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Scots NHS Fraud Work

The health service’s counter fraud team has saved NHS Scotland ¬£43m gross since 2000. Public Health Minister Michael Matheson was due to meet the fraud team on Monday, November 21 to find out more about their work and the nature of convictions. That’s including:…

An anaesthetic assistant jailed for stealing £23,000 of medical equipment to sell on eBay
A nursing assistant who claimed for shifts not worked, by forging the signatures of colleagues to validate false claims
A GP who was using false names to obtain prescriptions for opiate drugs for personal use
A part-time administrative worker who claimed almost £40,000 in fraudulent over-time.

The SNP’s Minister for Public Health Michael Matheson said: "We will not tolerate fraudulent behaviour in our NHS and the Counter Fraud Services team have strict measures in place to make sure that criminals are caught and brought to justice.

"Whether committed by staff, patients, clinicians or contractors, NHS fraud takes money away from where it is most needed.

"Although many of the cases may seem minor, the cost of fraud to our NHS really adds up. Already £43 million gross has been saved which has been used to provide patient care and not line the pocket of fraudsters."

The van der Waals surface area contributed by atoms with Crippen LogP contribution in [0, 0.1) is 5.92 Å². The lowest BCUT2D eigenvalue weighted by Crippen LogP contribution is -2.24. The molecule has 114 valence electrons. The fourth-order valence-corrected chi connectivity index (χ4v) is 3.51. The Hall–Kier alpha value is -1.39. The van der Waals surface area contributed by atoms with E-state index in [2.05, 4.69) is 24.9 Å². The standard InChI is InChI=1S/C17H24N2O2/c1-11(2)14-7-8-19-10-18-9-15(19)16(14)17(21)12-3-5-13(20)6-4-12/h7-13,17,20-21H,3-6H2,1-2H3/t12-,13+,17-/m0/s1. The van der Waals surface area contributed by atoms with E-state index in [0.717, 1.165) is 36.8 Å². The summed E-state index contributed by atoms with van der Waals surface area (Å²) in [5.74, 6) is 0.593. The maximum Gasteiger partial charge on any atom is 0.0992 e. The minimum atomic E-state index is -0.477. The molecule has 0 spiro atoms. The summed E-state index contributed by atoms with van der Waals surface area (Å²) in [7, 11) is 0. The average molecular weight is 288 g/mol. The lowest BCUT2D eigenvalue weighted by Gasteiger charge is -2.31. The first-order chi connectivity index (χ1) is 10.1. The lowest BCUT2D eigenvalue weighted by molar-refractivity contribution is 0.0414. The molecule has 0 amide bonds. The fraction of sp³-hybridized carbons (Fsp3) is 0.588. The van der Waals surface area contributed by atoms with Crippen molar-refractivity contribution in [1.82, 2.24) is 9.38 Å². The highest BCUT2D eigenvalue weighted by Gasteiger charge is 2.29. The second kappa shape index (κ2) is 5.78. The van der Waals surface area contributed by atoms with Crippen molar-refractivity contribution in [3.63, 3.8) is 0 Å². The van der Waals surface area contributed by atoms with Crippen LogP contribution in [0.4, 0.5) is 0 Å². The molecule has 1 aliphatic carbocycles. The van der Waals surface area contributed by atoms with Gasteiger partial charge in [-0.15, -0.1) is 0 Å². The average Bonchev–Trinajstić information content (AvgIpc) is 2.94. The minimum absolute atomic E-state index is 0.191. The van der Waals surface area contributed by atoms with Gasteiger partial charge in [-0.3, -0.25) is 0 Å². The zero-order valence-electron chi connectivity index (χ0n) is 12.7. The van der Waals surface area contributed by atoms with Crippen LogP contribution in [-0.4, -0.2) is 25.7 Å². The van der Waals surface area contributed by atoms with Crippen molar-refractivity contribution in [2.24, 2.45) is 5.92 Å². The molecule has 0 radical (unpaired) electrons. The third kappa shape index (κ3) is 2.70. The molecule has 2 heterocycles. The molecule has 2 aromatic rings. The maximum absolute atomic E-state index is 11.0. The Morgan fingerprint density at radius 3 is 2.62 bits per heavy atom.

Last year, Counter Fraud Services were presented with The European Healthcare Fraud and Corruption Network Award. This was in recognition of the organisation’s use of IT, media and intelligence in carrying out their work.

Case studies:

Ebay trade:
A surgical theatre technician was the subject of a joint investigation by Strathclyde Police and CFS when it was identified that he had stolen equipment and surgical items from a number of hospitals and was selling them on eBay.

More than 200 items of surgical equipment and supplies were found in his garage -such as skull drill bits and surgical implants – which he was selling on eBay to buyers as far afield as Australia, the Far East, and America.

In 2010, the technician pleaded guilty to stealing £23,000 worth of equipment and surgical items and was sentenced to 20 months in prison.

False claim:

An investigation was undertaken into an administration assistant who was making claims for hours that she had never worked, both in her role as an administration assistant and as a part-time hospital cleaner. False claims amounting to nearly £40,000 were identified. In 2010, the employee pleaded guilty to a charge of defrauding the health service and was jailed for eight months.

Overseas visitors:

In 2011, a family of four, residing in the North East of Scotland had accessed non-emergency treatment and services worth £20,000, despite residing in the UK illegally. This case was referred to the UK Border Agency, who Counter Fraud Services work in partnership with, to facilitate effective prevention, detection and investigation of fraud committed against the health service by persons accessing services to which they are not entitled.


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